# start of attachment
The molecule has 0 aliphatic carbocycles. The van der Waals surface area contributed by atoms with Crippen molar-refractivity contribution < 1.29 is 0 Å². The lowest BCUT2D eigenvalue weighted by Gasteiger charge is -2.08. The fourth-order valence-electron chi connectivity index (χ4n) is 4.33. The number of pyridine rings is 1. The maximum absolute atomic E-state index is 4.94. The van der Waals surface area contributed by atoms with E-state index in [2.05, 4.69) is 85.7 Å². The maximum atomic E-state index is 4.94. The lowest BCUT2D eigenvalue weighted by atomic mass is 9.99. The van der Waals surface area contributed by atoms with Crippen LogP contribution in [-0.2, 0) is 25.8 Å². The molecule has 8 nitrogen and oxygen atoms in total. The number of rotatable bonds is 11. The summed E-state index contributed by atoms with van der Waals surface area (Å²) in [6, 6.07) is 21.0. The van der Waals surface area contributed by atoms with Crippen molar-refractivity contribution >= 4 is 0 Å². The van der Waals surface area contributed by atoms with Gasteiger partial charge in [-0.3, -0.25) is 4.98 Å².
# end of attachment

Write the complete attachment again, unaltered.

The molecule has 0 aliphatic carbocycles. The van der Waals surface area contributed by atoms with Crippen molar-refractivity contribution < 1.29 is 0 Å². The lowest BCUT2D eigenvalue weighted by Gasteiger charge is -2.08. The fourth-order valence-electron chi connectivity index (χ4n) is 4.33. The number of pyridine rings is 1. The maximum absolute atomic E-state index is 4.94. The van der Waals surface area contributed by atoms with E-state index in [2.05, 4.69) is 85.7 Å². The maximum atomic E-state index is 4.94. The lowest BCUT2D eigenvalue weighted by atomic mass is 9.99. The van der Waals surface area contributed by atoms with Crippen LogP contribution in [-0.2, 0) is 25.8 Å². The molecule has 8 nitrogen and oxygen atoms in total. The number of rotatable bonds is 11. The summed E-state index contributed by atoms with van der Waals surface area (Å²) in [6, 6.07) is 21.0. The van der Waals surface area contributed by atoms with Crippen molar-refractivity contribution >= 4 is 0 Å². The van der Waals surface area contributed by atoms with Gasteiger partial charge in [-0.3, -0.25) is 4.98 Å².